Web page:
Just received a note from Murielle Thériault (our delegate for the George & Virginie Thériault Great-Branch of Ontario), about an article that she had just received from Nita, a Louisiana cousin. It is a story of a group of Acadian ancestors who were exiled to Georgia. It is a heart-wrenching story of how desperately the Acadians simply wanted to return home to their families. Thank you Nita and Murielle for this article. JRT
It was a bitter January 1756 for the Acadians exiled to Georgia, a place where – like Virginia – the government was unprepared to receive them, didn’t want them, and cared little whether they lived or died.
The first transport to the former penal colony of Georgia anchored at Savannah in early December 1775, and the colony’s governor, John Reynolds, immediately told his underlings to turn away any Acadians that were to be landed there. He warned the colony’s chief pilot that any landing of the Acadians would be done ‘at his peril.’
(You can contact Jim Bradshaw at firstname.lastname@example.org or PO Box 1121, Washington, LA 70589.)
But there was no other place for the exiles to go, and – unlike in Virginia, which shipped the Acadians off to England – Georgia eventually allowed 400 to 600 Acadians to land there, and then all but ignored them.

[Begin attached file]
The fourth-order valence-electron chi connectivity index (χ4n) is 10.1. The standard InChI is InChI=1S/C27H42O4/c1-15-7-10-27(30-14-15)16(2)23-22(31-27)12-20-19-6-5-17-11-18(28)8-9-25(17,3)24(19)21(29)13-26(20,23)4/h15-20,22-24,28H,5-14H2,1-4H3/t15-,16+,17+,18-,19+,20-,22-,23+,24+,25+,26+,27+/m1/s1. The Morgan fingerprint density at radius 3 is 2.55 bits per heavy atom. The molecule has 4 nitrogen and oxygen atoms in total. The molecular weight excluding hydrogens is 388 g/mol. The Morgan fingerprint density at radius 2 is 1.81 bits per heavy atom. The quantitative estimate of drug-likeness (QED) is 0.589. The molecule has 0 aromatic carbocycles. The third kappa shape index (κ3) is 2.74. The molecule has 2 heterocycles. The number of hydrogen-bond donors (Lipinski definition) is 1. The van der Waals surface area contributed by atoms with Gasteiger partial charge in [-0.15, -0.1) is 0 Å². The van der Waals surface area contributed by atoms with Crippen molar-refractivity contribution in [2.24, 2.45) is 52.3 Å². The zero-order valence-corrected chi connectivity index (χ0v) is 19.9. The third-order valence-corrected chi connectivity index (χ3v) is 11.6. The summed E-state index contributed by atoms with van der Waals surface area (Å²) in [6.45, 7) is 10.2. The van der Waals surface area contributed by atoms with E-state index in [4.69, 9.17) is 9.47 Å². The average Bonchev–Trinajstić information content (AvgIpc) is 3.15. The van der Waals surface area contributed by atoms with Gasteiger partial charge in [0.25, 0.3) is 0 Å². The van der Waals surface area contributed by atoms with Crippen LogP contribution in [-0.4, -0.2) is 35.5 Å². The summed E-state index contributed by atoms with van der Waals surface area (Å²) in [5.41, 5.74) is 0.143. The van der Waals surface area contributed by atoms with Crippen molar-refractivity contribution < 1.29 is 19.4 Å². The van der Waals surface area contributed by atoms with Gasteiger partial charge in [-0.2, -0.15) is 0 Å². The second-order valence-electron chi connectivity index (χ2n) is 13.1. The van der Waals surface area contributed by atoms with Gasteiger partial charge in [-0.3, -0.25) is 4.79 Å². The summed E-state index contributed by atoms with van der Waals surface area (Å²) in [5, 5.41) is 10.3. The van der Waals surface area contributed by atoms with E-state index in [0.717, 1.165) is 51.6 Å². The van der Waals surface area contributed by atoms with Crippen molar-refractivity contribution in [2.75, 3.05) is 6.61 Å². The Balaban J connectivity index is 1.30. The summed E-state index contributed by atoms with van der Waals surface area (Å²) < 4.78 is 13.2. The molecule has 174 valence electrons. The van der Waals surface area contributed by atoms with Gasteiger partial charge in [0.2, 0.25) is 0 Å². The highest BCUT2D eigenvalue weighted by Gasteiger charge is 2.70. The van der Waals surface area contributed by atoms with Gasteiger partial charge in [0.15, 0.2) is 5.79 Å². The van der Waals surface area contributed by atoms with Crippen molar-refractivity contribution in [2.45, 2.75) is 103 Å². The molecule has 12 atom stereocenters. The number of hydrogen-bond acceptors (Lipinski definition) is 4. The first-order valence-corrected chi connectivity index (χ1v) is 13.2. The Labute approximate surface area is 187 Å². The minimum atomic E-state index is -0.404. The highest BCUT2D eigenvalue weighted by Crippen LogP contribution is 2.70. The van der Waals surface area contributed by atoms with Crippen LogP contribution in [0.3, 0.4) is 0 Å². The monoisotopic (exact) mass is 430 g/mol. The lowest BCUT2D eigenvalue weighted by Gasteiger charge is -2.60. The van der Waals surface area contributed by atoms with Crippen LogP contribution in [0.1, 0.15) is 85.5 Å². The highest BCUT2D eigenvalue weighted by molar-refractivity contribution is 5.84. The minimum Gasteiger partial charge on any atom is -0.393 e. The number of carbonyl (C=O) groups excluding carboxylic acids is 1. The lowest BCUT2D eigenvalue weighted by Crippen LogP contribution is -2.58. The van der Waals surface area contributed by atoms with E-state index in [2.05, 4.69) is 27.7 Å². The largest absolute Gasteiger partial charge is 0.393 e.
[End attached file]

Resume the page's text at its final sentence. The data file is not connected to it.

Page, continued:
By mid-January 1756, the penniless, starving Acadians were forced to beg the colonial government for emergency assistance. The government’s response was to give just one week’s worth of rice to Acadians deemed too sick to feed themselves. All of the others were left to their own meager devices.
Realizing that there was no future for them in George, about 200 of the Acadians, apparently with the governor’s blessings, were able to build 10 tiny, barely seaworthy sailboats that they hoped would get them back to Acadie.
They set sail about the beginning of March. When the little armada stopped in North Carolina, officials tried to convince them to give up their voyage. A handful may have stayed, but most of the Acadians continued to sail north in their leaky boats. Only 90 of the 200 who had begun the journey reached Massachusetts Bay in July.
Officials in Massachusetts decided they could not let the remaining Acadians to return to their homeland. The 90 were arrested.
The 200 or more Acadians who stayed in Georgia built huts outside Savannah and eked out a living by making oars, paddles and other sailing tools but were still debilitated by poverty and illness. Some sold themselves into virtual slavery as indentured servants and labored on Georgia plantations.
After the Treaty of Paris of 1763 ended the war that brought about their exile most of the Acadians left Georgia, many of them to resettle in the French colony of Haiti. Some others apparently went to South Carolina.
But troubles were not over for the Acadians in Haiti. When the Haitian revolution broke out in the 1790’s, Acadians were among the 10,000 people who fled first to Cuba and then were forced to leave there and come to Louisiana. A good number of them stayed in New Orleans but a handful finally ended their incredible journey and found solace on the banks of Bayou Teche.